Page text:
Despite listening to a lot of music growing up, David Bowie wasn’t a guy that I really knew. I knew he existed; but I never heard any of his songs, or what he looked like. I grew up on an unhealthy dose of Green Day and Blink-182, with a side order of Simple Plan and Sum41. Something happened at the end of the millennium – rock and roll was on the defensive, and faded from the radio For some reason, our generation decided we rather hear shabby dressed dudes singing about how much our life sucked and how we should hate our parents.
My first real exposure to Mr Bowie was through the 2013 movie, The Secret Life of Walter Mitty. It was about a boring desk worker trapped in the monotony of life who explores the world in all its beauty and ends up with Kirsten Wiig. So I could relate to it pretty well. There’s a scene where Kristen Wiig is on the guitar playing David Bowie’s – Space Oddity. Something about the song stuck with me – it wasn’t your generic pop or rock song. It was different. There was a story unfolding with the words about Major Tom and Ground Control, and a weird bit after the first two verses where all the instruments sort of space out for a bit, as if they forgot what they were doing, only to come back into focus and pick up the pace.
I had that song at the back of my head for awhile; I learned it on guitar, and saw Chris Hadfield’s version on the ISS when his video went viral. And that could have been it. I might have only known him for one song, like how I know AC/DC for Highway to Hell or Nirvana for Smells like Teen Spirit. But earlier this year, David Bowie died. It was big news everywhere – the death of a Rock Legend, an icon of a previous generation. I searched him on Spotify to understand his popularity, his appeal – his legacy that he left behind when he passed.
First thing I thought – why was he obsessed with space so much? He kept singing about it. Like in every other song. Then I got more familiar with his classics – Life on Mars, Starman, Heroes, Under Pressure. I realised that a couple of them have already appeared in some of my favourite movies – Starman in The Martian, and Heroes in The Perks of Being a Wallflower. In each and every one of his songs, they were unique – both compared to each other, and compared to your typical rock ballads. My absolute favourite of his right now is Life on Mars, so naturally I tried learning it on guitar. This song is hard, not least because its chord progression is just so very interesting. It goes through so many key changes that it should sound discordant and unpleasant – but instead it makes a seamless transition from a tone of nostalgia to an air of triumphant, back and forth between verse and chorus. The lyrics are interesting – I have to admit, they don’t make sense to me. Maybe I would understand them one day, when I’m high or delirious. But lyrics don’t have to make sense to be beautiful. They seem to capture short vignettes of life in one or two lines, making it feel like a whistle stop of an individual’s journey through the years. Or something like that. Let me think about it.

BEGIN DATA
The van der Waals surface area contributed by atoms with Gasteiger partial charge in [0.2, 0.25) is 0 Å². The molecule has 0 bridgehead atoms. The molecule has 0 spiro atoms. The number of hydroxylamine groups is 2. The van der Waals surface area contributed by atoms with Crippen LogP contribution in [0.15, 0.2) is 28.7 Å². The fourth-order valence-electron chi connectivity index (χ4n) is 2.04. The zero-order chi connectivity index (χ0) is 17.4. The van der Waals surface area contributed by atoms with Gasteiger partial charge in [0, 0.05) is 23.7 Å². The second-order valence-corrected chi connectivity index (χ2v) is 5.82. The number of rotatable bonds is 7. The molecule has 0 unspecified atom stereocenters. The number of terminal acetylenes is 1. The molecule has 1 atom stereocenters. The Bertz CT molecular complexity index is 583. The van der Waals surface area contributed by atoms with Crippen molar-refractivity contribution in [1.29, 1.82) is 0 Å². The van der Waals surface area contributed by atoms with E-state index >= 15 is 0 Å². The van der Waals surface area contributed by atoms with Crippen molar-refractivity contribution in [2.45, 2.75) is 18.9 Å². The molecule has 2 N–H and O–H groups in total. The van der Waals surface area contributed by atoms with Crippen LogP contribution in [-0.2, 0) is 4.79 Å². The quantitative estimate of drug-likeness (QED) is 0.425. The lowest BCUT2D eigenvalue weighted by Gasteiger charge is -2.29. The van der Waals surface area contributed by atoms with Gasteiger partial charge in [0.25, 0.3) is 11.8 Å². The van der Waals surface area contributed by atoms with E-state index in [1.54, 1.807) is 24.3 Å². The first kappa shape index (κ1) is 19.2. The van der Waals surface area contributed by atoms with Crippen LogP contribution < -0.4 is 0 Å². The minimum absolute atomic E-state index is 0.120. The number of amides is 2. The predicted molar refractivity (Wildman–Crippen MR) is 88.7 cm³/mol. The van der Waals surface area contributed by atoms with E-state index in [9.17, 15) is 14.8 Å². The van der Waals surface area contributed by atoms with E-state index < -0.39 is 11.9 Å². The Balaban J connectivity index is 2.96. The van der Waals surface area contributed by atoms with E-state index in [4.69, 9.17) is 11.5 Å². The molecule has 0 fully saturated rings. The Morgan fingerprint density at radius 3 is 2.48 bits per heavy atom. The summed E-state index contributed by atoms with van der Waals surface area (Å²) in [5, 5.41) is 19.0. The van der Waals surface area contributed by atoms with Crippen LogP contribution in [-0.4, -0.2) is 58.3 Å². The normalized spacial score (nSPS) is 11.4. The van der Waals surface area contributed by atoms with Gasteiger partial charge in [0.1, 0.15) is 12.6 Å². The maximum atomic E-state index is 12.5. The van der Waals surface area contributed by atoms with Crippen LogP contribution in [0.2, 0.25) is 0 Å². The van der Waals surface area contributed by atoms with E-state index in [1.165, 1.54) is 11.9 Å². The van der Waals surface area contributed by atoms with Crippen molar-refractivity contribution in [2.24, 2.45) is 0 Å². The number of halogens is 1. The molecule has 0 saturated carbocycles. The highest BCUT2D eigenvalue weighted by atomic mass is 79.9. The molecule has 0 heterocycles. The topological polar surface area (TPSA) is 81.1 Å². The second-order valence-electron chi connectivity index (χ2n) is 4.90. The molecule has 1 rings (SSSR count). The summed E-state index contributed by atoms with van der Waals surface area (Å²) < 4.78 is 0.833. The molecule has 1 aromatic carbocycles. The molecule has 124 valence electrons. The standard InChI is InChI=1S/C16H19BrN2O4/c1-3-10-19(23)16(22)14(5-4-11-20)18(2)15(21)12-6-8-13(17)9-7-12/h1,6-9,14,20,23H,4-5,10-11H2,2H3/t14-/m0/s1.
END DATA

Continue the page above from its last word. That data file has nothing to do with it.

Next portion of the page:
Above all, his songs were a refreshing look at rock and roll at its peak. A glimpse into an era very different from today’s world of soul-less factory-made music, forged from the same four chords, the same beats, and the same fifty words put in different orders. It was the era of the bona fide Rock Star: a time come and gone, one that we may never see again.
Personally, David Bowie’s death did not make me feel sad in the same way as most people. I did not feel like I lost a musical hero; how could I, when I never really knew the guy until now. Rather his death means that I have become a fan a little too late. I will never have the experience of seeing him perform Life on Mars live, get excited for his new album, or follow his latest antics as a coked up Rock God.
Goodbye, Starman, you’re waiting in the sky. I wish I could have met you, but I think you’d blow my mind.